Eating Seasonally: Asparagus

How to cook asparagus


Eating locally and in-season is good for our health. We know this, and yet we don’t do it as often as we should. Not only does the food simply taste better, it is actually better for our wallets, too. How so? Well, for starters when you buy in season you buy food that is at the peak of its supply, so it costs less to distribution outlets and farmers to harvest and get into your local grocery store. The opposite – eating foods that are out of season – is more expensive by virtue they are shipped from around the globe to get to you, usually picked before their peak so they’re flavour survives the long trip to the store. What you’re paying for is the time, the distance and the number of people involved in the whole enterprise. Money aside, there’s also a convenience to it: Because the food is so fresh, you don’t have to ‘doctor’ it or slather it with ingredients to make it taste appetizing.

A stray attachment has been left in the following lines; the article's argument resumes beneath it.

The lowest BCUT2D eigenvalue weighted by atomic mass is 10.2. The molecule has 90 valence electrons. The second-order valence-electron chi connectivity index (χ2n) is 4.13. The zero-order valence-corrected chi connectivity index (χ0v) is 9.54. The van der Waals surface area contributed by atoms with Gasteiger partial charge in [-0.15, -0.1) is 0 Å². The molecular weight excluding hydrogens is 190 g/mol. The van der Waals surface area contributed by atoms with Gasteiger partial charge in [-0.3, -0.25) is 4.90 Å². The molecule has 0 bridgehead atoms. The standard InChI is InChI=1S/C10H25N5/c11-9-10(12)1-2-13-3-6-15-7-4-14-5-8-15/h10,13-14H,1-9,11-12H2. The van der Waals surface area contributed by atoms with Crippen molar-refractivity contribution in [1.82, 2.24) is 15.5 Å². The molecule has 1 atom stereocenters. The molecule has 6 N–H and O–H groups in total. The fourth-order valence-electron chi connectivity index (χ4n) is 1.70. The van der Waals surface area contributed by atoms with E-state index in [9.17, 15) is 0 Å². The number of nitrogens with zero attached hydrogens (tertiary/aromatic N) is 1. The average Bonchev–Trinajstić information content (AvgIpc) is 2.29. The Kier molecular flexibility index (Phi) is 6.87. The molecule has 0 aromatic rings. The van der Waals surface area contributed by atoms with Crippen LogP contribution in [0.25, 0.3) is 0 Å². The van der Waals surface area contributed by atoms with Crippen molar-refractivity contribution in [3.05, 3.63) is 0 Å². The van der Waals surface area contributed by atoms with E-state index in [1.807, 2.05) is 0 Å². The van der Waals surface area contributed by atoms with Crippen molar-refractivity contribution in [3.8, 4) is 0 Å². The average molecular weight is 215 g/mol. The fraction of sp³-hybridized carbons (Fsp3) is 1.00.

Lately, and because of the time of year, I’m a bit obsessed with asparagus. They are spectacularly delicious and take little amounts of time, which is to say very little time at all! Simply put, start by rinsing the greens – a quick wash for the asparagus will do. Snap the ends of the asparagus with your hands: they will give way at the natural breaking point, and boil each until tender. (Typically asparagus takes around 8 minutes.) Test out their tenderness with a fork, and they should still feel firm, not squishy. Remove from the water and add to a pan with a generous tablespoon of good quality olive oil and let them sauté with a sprinkle of coarse sea salt and freshly ground pepper. If I’m feeling particularly fancy (or entertaining), I’ll grate parmesan cheese over top and add a spritz of lemon for that fresh citrus flavor.

It’s very clean, very simple eating and really, why should we ever mess with a good thing?

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